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Time to be efficient: HIV/AIDS in the Latin America and the Caribbean Region

Fernando Lavadenz's picture
Also available in: Español


Key achievements and prospective issues

LAC concentrates only 2.3%of the total worldwide HIV/AIDS burden, landing in fourth place after Sub-Saharan Africa, South Asia, and East Asia and the Pacific. From 2000 to 2013, LAC had the second-highest decreasing rate on HIV/AIDS burden worldwide (42 %). At the end of 2015, roughly 1.6m people were living with HIV in a region with more than 500m people (discounting USA and Canada). The same year, Cuba became the first country in the world to receive validation from WHO for eliminating mother-to-child transmission of HIV and syphilis, with another five LAC countries close to achieving the same goal; this was one important step towards having an AIDS-free generation worldwide.

The early introduction of universal access to treatment initiated by Brazil and Argentina, massive social mobilization, new legal regulations, and efforts to control vertical transmission, stigma and discrimination converted the region in a leader in combating the HIV/AIDS epidemic.

HIV program expenditure in LAC, annually is around three billion USD. While substantial, it is under 1% of LAC’s total health expenditure. In the context of less external financing support in future and the need to improve efficiencies, LAC decided to undertake a series of 12 studies within eight countries.
 

Peru: Visions of development at 4,000 meters above sea level

Jorge Familiar's picture
Also available in: Español


Pasco, Peru. This Andean community stands out for several reasons: at 4,380 meters above sea level, it is the highest and one of the oldest cities in Peru. The birthplace of the millenary Wari culture, it is home to several peoples who honor their traditions and strive to improve their quality of life.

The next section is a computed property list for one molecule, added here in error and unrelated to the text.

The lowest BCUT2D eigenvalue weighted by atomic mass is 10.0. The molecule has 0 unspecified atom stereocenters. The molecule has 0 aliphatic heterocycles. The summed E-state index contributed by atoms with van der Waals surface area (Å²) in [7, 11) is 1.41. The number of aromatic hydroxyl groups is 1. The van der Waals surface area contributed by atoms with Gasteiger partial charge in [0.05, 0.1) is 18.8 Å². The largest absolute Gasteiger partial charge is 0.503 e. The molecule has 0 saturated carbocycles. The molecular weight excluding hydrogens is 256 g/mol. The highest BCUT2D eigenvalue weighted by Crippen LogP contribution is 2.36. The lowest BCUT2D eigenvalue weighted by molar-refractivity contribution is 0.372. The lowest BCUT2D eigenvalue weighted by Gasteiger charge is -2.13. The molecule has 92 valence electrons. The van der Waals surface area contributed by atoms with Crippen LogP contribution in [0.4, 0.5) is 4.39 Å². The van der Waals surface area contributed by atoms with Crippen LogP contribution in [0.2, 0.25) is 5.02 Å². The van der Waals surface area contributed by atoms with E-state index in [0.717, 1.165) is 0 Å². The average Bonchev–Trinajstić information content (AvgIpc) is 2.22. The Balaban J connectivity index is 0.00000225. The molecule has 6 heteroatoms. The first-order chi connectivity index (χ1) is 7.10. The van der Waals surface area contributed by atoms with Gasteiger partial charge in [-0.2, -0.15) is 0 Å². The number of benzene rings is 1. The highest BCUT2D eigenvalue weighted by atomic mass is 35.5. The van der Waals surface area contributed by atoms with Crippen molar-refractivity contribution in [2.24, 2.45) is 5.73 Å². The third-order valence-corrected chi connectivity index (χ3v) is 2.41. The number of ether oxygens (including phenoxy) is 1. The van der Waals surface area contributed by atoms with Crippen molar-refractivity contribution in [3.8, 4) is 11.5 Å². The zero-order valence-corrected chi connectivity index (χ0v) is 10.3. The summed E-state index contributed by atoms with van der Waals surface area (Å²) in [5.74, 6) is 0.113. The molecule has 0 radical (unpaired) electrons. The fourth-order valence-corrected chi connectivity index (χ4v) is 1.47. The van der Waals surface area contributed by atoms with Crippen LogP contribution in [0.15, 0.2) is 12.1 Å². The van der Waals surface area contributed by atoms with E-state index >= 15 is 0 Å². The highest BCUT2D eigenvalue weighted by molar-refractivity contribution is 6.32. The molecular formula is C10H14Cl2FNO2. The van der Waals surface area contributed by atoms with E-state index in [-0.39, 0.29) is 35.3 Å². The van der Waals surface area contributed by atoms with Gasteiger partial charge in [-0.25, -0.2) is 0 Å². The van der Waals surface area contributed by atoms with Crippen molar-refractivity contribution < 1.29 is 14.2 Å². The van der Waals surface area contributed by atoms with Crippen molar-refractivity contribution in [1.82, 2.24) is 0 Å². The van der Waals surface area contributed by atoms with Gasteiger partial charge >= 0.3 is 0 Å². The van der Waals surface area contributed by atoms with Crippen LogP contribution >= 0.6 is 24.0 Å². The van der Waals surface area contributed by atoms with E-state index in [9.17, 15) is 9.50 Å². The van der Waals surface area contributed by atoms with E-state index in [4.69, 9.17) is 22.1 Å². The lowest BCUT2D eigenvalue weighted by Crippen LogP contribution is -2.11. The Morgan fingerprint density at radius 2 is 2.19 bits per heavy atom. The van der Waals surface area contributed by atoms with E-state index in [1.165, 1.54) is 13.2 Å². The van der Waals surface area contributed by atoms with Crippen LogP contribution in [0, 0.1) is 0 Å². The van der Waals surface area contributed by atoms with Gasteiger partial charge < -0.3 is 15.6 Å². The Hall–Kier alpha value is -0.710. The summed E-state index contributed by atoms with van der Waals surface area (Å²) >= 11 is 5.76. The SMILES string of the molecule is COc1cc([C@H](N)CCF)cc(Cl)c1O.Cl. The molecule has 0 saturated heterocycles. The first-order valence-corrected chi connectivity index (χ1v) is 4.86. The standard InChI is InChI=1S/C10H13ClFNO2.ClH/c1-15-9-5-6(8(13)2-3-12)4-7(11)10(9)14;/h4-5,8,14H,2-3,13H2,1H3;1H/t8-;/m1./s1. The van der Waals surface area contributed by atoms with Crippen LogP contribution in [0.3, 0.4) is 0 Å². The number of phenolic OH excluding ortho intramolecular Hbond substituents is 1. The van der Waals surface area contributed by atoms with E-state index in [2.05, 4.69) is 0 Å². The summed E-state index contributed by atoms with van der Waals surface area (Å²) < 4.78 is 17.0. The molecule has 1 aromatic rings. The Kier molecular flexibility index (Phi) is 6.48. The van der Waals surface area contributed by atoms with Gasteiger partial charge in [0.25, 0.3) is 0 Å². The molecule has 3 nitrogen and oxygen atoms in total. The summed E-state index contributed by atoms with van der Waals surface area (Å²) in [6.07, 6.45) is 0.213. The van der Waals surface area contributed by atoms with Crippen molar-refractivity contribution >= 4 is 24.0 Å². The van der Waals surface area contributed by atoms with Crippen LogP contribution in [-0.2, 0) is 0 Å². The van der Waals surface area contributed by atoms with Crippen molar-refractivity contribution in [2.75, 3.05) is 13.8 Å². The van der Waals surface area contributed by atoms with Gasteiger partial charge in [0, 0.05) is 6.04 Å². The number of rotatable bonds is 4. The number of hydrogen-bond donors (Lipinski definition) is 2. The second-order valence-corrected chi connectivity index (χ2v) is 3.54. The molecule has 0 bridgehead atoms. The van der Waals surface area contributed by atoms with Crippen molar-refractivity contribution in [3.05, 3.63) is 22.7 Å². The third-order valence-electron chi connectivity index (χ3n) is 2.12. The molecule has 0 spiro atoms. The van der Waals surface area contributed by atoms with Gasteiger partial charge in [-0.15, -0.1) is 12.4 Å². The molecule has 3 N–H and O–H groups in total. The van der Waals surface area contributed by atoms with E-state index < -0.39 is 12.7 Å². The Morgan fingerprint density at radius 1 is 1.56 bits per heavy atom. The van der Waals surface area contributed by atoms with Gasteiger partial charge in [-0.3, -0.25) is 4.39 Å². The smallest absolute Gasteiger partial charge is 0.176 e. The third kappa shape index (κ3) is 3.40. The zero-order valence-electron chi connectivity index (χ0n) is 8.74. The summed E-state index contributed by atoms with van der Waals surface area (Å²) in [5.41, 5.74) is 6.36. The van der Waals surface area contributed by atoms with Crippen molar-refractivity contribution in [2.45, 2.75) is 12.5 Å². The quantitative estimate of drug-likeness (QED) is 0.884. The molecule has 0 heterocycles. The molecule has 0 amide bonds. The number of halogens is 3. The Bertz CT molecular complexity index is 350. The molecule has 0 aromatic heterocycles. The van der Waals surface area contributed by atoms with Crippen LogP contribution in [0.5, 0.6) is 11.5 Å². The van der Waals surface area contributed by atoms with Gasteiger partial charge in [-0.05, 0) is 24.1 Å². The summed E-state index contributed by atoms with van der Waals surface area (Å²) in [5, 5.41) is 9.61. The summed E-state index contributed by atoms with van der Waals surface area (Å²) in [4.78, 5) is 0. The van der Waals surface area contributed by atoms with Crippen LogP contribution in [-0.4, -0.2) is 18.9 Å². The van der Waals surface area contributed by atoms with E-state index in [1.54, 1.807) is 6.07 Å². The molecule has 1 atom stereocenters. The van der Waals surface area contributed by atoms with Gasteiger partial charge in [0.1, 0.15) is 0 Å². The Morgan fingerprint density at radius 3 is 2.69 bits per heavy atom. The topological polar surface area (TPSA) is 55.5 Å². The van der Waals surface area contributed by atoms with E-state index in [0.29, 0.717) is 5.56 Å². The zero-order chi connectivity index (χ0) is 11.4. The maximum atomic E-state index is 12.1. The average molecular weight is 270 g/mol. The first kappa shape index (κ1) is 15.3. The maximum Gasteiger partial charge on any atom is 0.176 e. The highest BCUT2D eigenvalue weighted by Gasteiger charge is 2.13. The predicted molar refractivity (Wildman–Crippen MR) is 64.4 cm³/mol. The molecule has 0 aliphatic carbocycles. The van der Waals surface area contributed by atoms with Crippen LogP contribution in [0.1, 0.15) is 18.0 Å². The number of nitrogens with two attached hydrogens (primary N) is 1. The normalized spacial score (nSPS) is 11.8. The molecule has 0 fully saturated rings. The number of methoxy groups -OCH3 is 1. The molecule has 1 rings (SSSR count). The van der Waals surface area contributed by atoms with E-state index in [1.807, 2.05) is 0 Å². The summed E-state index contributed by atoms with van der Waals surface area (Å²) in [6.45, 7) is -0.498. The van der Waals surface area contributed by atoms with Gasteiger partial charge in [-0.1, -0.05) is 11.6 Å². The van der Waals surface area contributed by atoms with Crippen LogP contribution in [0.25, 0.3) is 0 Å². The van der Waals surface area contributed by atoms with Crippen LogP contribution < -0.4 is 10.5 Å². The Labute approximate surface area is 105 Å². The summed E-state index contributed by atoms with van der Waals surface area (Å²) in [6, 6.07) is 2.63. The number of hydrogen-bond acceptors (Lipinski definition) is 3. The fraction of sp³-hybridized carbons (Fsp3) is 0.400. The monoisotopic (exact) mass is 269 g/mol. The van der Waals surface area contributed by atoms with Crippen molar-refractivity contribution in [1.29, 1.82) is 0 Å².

Brazilian family farms go high tech

Diego Arias's picture
Also available in: Portuguese | Español
Cleyton, Osni and Zenaide Meyer
The Meyer family from Anitapolis, Santa Catarina, southern Brazil

A rude awakening by geese screaming at my door was not the way I envisioned starting my day. With temperatures near freezing, the 6.00 AM milking session seemed a daunting first task in my 12-hour internship as a family farmer in Santa Catarina, Brazil. 

One Part of Something Bigger

Israel Mallett's picture

It has been almost four years since I first became involved with the regional public-private dialogue initiative, the Caribbean Growth Forum (CGF). In June 2012, I walked into the conference room at University of the West Indies,  Mona Campus for the Launch of the first phase of the initiative and there was something electric in the air. It was new and fresh, but old fears lingered; was this to become 'just another regional talk-shop?'

Wide-eyed and optimistic I was determined that for my small part it wouldn't turn out that way.

Bolivia’s National Research Program on Wheat: A success story of collaborative research

Francisco Obreque's picture
Also available in: Español | Français

Wheat-Program-INIAF-Bolivia

“Don’t waste your time in local breeding programs if someone else can improve the seed for you. We are a small country and cannot afford to reinvent the wheel”. This was the pragmatic advice of a Bhutanese agro-scientist visiting Bolivia a few years ago. His statement might be true, especially in resource-limited countries. However, I strongly believe that implementing agricultural innovations requires bridging the global with the local in a two-way partnership, with strong capabilities in the field. Here's a good example.  

Ecuador: Recovering Hope

Indu John-Abraham's picture
Also available in: Español
 Paul Salazar / World Bank
The Park of La Merced, in Caraquez Bay, Ecuador, become a temporary shelter for dozens of families who have lost their homes. Photo: Paul Salazar / World Bank

From the moment the earthquake happened, I was anxious to go to the coastal areas that were most affected.  Possibly because of my past life working for a relief agency, where emergencies were an immediate call to action to help those who were, and are, facing so much loss – loss of family and friends, of homes, of livelihoods, of a sense of peace and security.  But also a sense of uncertainty to be faced with such loss –to look beyond the tragedy to find the hope.  While at the same time, managing the risks for my colleagues and myself of possibly facing another strong replica that might leave us among the disaster. 

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